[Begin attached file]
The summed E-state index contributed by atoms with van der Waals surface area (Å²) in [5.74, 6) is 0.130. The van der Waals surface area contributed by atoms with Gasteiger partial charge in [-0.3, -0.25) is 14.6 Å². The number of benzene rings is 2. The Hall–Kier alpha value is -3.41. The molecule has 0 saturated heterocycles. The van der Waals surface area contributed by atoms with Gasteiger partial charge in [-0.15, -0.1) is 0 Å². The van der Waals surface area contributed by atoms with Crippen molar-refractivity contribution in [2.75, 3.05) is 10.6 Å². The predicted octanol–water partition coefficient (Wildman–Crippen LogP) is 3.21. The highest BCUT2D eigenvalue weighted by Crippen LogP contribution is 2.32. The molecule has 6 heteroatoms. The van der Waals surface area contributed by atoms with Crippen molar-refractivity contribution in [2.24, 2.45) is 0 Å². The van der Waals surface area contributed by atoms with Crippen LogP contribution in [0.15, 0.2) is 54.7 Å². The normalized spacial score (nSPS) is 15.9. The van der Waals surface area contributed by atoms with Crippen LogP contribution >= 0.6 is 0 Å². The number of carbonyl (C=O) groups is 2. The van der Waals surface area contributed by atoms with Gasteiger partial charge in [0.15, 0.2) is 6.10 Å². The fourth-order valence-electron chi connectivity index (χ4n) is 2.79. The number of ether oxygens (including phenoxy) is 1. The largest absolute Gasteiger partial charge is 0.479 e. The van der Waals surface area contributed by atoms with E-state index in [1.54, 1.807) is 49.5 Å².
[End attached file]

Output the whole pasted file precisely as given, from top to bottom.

The summed E-state index contributed by atoms with van der Waals surface area (Å²) in [5.74, 6) is 0.130. The van der Waals surface area contributed by atoms with Gasteiger partial charge in [-0.3, -0.25) is 14.6 Å². The number of benzene rings is 2. The Hall–Kier alpha value is -3.41. The molecule has 0 saturated heterocycles. The van der Waals surface area contributed by atoms with Gasteiger partial charge in [-0.15, -0.1) is 0 Å². The van der Waals surface area contributed by atoms with Crippen molar-refractivity contribution in [2.75, 3.05) is 10.6 Å². The predicted octanol–water partition coefficient (Wildman–Crippen LogP) is 3.21. The highest BCUT2D eigenvalue weighted by Crippen LogP contribution is 2.32. The molecule has 6 heteroatoms. The van der Waals surface area contributed by atoms with Crippen molar-refractivity contribution in [2.24, 2.45) is 0 Å². The van der Waals surface area contributed by atoms with Crippen LogP contribution in [0.15, 0.2) is 54.7 Å². The normalized spacial score (nSPS) is 15.9. The van der Waals surface area contributed by atoms with Crippen LogP contribution >= 0.6 is 0 Å². The number of carbonyl (C=O) groups is 2. The van der Waals surface area contributed by atoms with Gasteiger partial charge in [0.15, 0.2) is 6.10 Å². The fourth-order valence-electron chi connectivity index (χ4n) is 2.79. The number of ether oxygens (including phenoxy) is 1. The largest absolute Gasteiger partial charge is 0.479 e. The van der Waals surface area contributed by atoms with E-state index in [1.54, 1.807) is 49.5 Å².